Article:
People were protected from the risk of poor nutrition however some food and fluid charts were not consistently recorded.

The Mental Capacity Act 2005 (MCA) provides a legal framework for making particular decisions on behalf of people who may lack the mental capacity to do so for themselves. The Act requires that as far as possible people make their own decisions and are helped to do so when needed. When they lack mental capacity to take particular decisions, any made on their behalf must be in their best interests and as least restrictive as possible.

People can only be deprived of their liberty to receive care and treatment when this is in their best interests and legally authorised under the MCA. The application procedures for this in care homes and hospitals are called the Deprivation of Liberty Safeguards (DoLS).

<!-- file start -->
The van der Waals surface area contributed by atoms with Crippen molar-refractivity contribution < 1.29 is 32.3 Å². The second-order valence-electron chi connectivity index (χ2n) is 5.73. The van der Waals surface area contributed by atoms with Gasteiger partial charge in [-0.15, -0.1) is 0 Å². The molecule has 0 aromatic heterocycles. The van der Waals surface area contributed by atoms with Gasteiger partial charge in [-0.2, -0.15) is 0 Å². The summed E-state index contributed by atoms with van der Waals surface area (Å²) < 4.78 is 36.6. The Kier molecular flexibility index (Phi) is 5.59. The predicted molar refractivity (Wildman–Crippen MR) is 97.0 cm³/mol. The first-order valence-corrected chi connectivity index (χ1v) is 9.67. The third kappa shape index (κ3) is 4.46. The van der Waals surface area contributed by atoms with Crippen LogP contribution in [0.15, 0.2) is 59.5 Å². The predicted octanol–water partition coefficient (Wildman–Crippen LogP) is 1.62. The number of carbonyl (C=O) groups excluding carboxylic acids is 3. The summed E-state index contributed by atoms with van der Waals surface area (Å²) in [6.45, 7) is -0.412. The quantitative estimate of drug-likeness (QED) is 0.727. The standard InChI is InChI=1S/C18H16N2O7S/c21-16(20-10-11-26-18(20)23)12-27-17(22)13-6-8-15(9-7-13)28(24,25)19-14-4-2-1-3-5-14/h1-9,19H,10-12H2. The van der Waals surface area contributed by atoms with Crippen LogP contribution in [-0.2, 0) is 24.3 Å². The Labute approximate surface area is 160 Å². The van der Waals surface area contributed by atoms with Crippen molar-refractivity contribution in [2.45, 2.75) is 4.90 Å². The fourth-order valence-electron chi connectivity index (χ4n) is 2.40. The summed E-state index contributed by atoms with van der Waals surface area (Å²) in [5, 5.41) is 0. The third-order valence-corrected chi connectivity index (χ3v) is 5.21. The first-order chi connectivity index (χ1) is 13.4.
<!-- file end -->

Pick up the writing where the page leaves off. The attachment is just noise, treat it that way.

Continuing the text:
We checked whether the service was working within the principles of the MCA and whether any conditions on authorisations to deprive a person of their liberty were being met. The provider was working within the principles of the MCA.

All of the care records we looked at contained evidence of consent being obtained from people or family members.

People who used the service, and family members, were complimentary about the standard of care at Bishopgate Lodge Care Home.

Staff treated people with dignity and respect and helped to maintain people’s independence by encouraging them to care for themselves where possible.

We saw that the home had a full programme of activities in place for people who used the service.

Care records showed that people’s needs were assessed before they moved into Bishopgate Lodge Care Home and care plans were written in a person centred way.

The provider had a complaints policy and procedure in place and complaints were fully investigated.

The provider had a robust quality assurance system in place and gathered information about the quality of their service from a variety of sources.